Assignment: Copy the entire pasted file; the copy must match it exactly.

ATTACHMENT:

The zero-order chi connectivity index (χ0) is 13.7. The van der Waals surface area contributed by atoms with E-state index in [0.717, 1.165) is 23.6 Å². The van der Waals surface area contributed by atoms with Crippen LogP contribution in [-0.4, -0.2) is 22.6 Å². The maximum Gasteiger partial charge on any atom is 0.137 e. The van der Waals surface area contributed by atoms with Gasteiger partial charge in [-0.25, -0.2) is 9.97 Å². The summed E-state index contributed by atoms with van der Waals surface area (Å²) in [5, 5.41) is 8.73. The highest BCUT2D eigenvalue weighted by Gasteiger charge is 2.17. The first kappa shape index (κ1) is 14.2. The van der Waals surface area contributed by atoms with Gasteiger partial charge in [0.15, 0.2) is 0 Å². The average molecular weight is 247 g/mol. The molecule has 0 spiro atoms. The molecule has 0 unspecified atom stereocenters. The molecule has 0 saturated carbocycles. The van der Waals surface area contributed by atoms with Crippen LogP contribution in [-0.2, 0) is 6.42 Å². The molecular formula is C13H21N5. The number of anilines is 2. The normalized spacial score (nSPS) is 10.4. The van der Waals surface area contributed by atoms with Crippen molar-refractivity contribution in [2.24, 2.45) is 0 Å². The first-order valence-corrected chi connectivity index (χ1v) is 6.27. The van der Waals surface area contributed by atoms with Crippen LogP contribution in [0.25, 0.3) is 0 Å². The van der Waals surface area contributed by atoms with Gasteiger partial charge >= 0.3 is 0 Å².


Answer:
The zero-order chi connectivity index (χ0) is 13.7. The van der Waals surface area contributed by atoms with E-state index in [0.717, 1.165) is 23.6 Å². The van der Waals surface area contributed by atoms with Crippen LogP contribution in [-0.4, -0.2) is 22.6 Å². The maximum Gasteiger partial charge on any atom is 0.137 e. The van der Waals surface area contributed by atoms with Gasteiger partial charge in [-0.25, -0.2) is 9.97 Å². The summed E-state index contributed by atoms with van der Waals surface area (Å²) in [5, 5.41) is 8.73. The highest BCUT2D eigenvalue weighted by Gasteiger charge is 2.17. The first kappa shape index (κ1) is 14.2. The van der Waals surface area contributed by atoms with Gasteiger partial charge in [0.15, 0.2) is 0 Å². The average molecular weight is 247 g/mol. The molecule has 0 spiro atoms. The molecule has 0 unspecified atom stereocenters. The molecule has 0 saturated carbocycles. The van der Waals surface area contributed by atoms with Crippen LogP contribution in [-0.2, 0) is 6.42 Å². The molecular formula is C13H21N5. The number of anilines is 2. The normalized spacial score (nSPS) is 10.4. The van der Waals surface area contributed by atoms with Crippen molar-refractivity contribution in [2.24, 2.45) is 0 Å². The first-order valence-corrected chi connectivity index (χ1v) is 6.27. The van der Waals surface area contributed by atoms with Crippen LogP contribution in [0.25, 0.3) is 0 Å². The van der Waals surface area contributed by atoms with Gasteiger partial charge >= 0.3 is 0 Å².